New Media Students Participate in Prague Quadrennial Festival

PQ was held at the Prague Industrial Palace and Exhibition Grounds.

A group of Eastern students traveled to the Czech Republic from June 3–17 for the Prague Quadrennial of Performance Design and Space (PQ). The global field course titled “Theatre on Tour” exposed New Media Studies and Theatre students to some of the ground-breaking developments happening in the world of performance space and design. The two-week course was led by Professors Kristen Morgan and Anya Sokolovskaya. 

PQ was established in 1967 to showcase the best in performance design, scenography and theatre architecture. This year’s festival took place at Prague’s Industrial Palace and Exhibition Grounds, where students watched and participated in performances, discussions, lectures and workshops with fellow artists from 79 countries.

The Eastern group poses for a photo by the John Lennon Wall.

A highlight for Olivia Wronka ’22 included the performance titled “Vertical Dance,” which consisted of choreographed dancers moving along the side of a building. “It was an awe-inspiring performance and the first to make me feel emotional,” she said. “This field course opened my eyes to the incredibly advanced artistry that is out there.”

Students attend the PQ Talk on the field of new media.

Cody Motivans ’19 was struck by the performance “Morning, Afternoon, Evening, Night,” which involved actors portraying a feuding couple. Viewers were given headsets with dialogue saying what the couple was thinking but not saying out loud. “It was fascinating to watch, and showed how we filter ourselves,” he said. “It would be an incredible element to incorporate into a show at Eastern.”

Certain performances left the students puzzled. For example, Denmark’s presentation of “The Virgin” consisted of a man spinning slowly in a glass box. At 2 p.m. each afternoon, blood was drawn from him and put up for raffle. “It was one of the most bizarre and unique art works I have ever witnessed,” said Motivans. “This study experience showed me that art doesn’t have any limits. I was left stunned with a reality check of what art means.”  

Monique Allen ’20 echoed that sentiment. “This field course showed me how far new media can be expanded. I will take what I learned to further my own experiences and future projects.”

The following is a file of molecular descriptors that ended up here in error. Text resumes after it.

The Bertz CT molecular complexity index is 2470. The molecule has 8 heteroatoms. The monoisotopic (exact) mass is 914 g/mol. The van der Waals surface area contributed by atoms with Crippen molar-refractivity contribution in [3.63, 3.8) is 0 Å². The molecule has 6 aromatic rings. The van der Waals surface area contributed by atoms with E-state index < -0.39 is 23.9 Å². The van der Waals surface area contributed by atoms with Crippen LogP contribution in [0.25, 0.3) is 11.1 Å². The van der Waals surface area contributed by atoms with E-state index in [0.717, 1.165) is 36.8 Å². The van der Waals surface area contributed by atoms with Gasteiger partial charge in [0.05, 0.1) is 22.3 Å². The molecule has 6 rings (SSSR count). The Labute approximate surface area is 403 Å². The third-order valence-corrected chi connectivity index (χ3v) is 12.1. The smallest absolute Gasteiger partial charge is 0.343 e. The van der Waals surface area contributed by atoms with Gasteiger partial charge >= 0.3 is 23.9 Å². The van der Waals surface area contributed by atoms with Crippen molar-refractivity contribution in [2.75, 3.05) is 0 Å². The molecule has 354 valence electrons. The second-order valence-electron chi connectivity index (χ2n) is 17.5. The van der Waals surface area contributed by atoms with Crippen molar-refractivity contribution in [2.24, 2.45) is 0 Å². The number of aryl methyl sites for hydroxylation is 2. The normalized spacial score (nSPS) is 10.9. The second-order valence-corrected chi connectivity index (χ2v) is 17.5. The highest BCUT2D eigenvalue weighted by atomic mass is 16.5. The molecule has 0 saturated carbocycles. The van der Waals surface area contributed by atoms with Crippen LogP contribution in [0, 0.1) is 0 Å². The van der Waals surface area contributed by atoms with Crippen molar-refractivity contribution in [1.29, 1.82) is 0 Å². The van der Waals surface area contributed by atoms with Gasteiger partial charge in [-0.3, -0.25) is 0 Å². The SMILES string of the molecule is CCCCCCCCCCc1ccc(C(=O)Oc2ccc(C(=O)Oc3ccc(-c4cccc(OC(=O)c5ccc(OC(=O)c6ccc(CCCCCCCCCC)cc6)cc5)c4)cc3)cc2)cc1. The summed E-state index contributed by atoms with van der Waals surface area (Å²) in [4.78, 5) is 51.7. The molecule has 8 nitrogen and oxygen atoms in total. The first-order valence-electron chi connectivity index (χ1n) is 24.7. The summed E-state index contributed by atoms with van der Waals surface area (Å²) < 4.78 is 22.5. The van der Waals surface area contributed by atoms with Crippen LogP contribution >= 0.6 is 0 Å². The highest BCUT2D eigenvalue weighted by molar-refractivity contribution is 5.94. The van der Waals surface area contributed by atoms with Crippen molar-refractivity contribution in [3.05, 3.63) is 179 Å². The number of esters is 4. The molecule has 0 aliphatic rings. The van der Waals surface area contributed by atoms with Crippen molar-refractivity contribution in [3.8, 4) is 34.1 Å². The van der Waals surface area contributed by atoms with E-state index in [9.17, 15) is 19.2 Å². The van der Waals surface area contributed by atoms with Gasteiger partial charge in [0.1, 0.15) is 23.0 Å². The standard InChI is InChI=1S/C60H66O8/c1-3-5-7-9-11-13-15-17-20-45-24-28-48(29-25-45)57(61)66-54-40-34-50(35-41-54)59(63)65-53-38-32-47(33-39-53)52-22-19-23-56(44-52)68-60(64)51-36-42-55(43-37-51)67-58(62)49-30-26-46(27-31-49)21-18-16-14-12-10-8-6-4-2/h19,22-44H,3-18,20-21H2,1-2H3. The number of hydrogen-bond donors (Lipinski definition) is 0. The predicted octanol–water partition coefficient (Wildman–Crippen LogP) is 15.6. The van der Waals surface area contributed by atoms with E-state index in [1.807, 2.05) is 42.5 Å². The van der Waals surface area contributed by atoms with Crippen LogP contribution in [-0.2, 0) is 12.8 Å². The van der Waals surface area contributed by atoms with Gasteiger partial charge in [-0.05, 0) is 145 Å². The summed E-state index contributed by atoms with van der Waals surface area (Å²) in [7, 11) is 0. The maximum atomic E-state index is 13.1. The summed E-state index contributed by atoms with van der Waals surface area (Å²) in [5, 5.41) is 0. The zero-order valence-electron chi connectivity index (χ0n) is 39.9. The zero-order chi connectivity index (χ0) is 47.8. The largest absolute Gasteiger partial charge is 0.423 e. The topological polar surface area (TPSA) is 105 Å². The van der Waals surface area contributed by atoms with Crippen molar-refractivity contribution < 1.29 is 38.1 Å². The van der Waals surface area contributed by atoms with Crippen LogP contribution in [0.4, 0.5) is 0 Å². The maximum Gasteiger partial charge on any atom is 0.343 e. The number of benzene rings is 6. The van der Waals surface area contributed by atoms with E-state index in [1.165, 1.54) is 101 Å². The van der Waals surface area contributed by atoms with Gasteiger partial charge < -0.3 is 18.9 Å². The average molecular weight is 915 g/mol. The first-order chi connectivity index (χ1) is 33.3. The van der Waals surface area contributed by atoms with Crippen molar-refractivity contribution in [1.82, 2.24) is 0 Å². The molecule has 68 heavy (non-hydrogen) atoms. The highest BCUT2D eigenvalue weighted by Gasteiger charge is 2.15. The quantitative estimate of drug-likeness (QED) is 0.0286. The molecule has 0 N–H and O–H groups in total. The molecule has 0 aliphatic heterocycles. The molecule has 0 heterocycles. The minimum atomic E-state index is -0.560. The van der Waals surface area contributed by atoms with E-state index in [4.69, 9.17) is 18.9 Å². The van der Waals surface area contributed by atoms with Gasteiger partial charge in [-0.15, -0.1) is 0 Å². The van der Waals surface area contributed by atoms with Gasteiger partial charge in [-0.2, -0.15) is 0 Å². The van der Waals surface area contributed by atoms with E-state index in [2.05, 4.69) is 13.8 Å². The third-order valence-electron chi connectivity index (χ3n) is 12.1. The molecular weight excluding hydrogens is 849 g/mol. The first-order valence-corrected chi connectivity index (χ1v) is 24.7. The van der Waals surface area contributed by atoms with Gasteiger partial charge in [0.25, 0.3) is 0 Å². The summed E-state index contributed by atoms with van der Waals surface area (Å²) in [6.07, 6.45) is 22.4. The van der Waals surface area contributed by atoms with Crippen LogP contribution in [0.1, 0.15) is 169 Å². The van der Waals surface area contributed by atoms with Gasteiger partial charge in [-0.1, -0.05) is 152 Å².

The opening night of “Blue Hour,” which Eastern student Sierra Reynolds helped run.

Sierra Reynolds ’20 was able to volunteer behind the scenes on the production “PQ 360/Blue Hour.” The interactive virtual reality exhibition wound up being short staffed the night before its opening show. She eventually served as floor manager after volunteering for multiple days, and was presented with a certificate of exemplary service at the conclusion of the festival.  

“I decided to stick around to learn how to operate the system,” she said. “I was lucky to be a part of the production, especially considering my concentration is production/stage management — my skill set fit the bill of what they needed.”

Reynolds added, “This field course allowed me to see what professionals and students are bringing to the field. Also, my classmates and professors were there to ground me and push me forward. There was a support system that wouldn’t have been established if I had gone to Prague by myself.”

Professors Morgan and Sokolovskaya, along with Eastern Theatre Professor Alycia Bright-Holland, also presented at the festival. They discussed “Designing Thread City: Performance as Public Dialogue” at the PQ Talks session.

In addition to immersing in PQ and meeting industry peers and professionals from across the world, the Eastern group spent time exploring Prague’s sites and historical heritage. Highlights included the David Czerny sculpture walk, a guided tour of the Prague Palace and a tour of the Jewish Quarter.

Written by Vania Galicia and Michael Rouleau